The follow-up visits were scheduled at 1, 3, 6, 9, and 12 months of corrected age, when information was collected on health status, including the results of a neurologic examination and a neurologic screening test. Additional evaluations of psychomotor development and of the mother–infant relationship were conducted at term and at 6, 12, and 15 months of corrected age.
The primary outcomes were mortality, development, and growth (weight, height, and head circumference). Mortality was measured as the proportion of children whose vital status was known at 12 months of corrected age and who died during follow-up (cumulative mortality) and as the mortality rate (cases per person-time). Development was assessed on the Griffith scale of mental development, validated for Colombia. Growth was measured as changes in weight, length, and head circumference and expressed as both absolute values and as a proportion of expected values for corrected age, according to the National Center for Health Statistics standards.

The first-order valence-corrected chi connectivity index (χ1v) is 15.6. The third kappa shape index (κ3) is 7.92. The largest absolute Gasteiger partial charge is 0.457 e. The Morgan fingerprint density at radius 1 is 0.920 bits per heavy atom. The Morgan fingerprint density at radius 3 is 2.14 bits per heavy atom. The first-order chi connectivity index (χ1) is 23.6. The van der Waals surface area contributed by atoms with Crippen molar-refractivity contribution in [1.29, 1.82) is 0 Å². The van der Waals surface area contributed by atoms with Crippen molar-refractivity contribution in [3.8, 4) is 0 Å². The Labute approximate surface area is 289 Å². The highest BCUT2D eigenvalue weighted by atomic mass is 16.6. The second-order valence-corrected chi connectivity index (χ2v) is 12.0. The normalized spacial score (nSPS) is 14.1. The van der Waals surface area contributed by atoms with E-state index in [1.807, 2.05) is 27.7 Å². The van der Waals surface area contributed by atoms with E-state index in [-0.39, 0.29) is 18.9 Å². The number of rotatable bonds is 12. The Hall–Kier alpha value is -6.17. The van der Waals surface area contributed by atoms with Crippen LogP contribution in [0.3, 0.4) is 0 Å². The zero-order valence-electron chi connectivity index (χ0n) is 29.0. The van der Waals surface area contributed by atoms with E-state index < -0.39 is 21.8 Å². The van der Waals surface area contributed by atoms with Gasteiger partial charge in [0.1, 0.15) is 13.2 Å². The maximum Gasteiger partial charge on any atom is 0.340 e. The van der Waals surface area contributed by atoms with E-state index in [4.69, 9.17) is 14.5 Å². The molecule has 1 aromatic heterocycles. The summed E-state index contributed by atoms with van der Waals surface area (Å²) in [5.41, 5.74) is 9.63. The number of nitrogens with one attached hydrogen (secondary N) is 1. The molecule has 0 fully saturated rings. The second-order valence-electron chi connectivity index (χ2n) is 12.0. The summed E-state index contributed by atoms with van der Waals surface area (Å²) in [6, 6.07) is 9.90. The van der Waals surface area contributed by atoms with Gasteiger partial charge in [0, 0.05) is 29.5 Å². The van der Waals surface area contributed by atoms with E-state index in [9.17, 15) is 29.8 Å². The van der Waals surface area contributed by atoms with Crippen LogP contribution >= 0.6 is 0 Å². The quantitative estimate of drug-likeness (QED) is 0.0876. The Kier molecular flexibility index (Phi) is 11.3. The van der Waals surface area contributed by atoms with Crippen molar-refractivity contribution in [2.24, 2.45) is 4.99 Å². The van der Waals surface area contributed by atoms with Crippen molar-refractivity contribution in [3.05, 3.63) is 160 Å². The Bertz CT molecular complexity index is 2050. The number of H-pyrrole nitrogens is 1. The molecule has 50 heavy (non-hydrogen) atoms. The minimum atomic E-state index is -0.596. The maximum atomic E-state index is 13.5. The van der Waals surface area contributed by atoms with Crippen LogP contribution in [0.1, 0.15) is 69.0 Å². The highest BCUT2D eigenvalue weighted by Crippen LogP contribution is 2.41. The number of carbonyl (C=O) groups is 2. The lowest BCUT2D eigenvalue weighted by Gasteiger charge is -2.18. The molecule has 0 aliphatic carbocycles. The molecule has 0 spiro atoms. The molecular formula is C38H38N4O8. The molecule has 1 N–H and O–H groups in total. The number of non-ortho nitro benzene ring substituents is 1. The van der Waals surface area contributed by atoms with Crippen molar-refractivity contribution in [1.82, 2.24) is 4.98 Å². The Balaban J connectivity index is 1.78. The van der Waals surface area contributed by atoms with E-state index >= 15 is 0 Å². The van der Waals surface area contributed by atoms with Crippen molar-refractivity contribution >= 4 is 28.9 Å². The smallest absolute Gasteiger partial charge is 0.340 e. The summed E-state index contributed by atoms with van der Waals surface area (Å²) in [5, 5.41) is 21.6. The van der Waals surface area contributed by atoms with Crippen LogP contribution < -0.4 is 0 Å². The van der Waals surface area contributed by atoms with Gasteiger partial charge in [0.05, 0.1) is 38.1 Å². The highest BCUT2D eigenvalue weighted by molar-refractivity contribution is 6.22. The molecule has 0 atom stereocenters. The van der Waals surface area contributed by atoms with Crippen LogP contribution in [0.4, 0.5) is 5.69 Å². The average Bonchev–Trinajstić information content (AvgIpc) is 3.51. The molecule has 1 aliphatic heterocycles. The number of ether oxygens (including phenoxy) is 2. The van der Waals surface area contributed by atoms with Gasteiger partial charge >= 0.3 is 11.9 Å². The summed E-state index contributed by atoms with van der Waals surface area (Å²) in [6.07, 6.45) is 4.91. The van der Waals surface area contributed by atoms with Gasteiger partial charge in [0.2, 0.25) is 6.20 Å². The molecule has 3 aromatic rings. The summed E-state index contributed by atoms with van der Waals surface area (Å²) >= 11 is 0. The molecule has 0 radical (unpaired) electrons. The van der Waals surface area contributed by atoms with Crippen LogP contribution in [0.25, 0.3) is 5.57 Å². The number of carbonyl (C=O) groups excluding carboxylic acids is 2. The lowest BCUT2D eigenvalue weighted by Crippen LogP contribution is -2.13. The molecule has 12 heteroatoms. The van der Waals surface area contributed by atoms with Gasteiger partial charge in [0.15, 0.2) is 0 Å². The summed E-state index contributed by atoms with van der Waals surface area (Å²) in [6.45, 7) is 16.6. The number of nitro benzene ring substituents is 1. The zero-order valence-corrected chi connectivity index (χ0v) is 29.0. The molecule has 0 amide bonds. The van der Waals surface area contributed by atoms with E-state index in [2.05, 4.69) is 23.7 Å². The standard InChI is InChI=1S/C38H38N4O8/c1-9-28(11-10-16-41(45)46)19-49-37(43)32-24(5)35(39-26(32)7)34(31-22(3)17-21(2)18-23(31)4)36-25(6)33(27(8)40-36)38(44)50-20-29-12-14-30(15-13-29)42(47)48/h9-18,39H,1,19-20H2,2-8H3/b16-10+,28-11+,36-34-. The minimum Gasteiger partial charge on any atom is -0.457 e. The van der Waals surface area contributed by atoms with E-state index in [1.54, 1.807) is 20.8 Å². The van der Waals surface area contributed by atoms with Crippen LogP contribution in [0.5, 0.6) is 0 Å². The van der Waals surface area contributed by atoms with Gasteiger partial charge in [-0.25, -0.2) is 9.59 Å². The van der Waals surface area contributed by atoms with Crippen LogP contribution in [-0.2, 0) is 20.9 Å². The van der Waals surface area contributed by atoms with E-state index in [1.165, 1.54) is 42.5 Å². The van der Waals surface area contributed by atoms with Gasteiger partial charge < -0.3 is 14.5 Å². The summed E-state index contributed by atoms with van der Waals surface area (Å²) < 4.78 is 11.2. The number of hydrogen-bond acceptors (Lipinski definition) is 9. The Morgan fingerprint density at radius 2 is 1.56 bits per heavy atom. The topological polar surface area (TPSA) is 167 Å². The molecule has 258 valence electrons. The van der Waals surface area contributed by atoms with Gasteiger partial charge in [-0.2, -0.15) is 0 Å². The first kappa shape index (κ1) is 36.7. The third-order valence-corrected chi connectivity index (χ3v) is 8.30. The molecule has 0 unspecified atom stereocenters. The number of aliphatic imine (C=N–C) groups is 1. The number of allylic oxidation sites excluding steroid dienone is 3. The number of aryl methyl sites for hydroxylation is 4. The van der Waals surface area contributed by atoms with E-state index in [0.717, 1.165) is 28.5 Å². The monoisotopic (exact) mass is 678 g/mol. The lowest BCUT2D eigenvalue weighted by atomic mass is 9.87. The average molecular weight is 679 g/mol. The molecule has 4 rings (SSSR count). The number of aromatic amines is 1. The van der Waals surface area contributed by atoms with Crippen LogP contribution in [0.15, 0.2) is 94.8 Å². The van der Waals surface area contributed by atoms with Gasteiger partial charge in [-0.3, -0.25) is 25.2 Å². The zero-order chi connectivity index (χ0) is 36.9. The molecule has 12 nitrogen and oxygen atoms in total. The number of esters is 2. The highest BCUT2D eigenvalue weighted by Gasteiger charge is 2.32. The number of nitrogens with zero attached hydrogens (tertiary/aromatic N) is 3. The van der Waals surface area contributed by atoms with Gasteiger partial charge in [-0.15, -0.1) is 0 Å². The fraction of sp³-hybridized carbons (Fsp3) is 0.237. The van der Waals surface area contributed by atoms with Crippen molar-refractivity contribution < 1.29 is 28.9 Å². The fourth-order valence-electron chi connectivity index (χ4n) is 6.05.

The secondary outcomes were length of hospital stay for survivors; the overall incidence of infection, measured as all infectious episodes requiring antibiotic treatment, in the hospital or elsewhere; the incidence of severe nosocomial infections requiring systemic antibiotics or severe infections detected after discharge and requiring hospital admission; and the proportion of infants entirely or partially breastfed, at each follow-up time.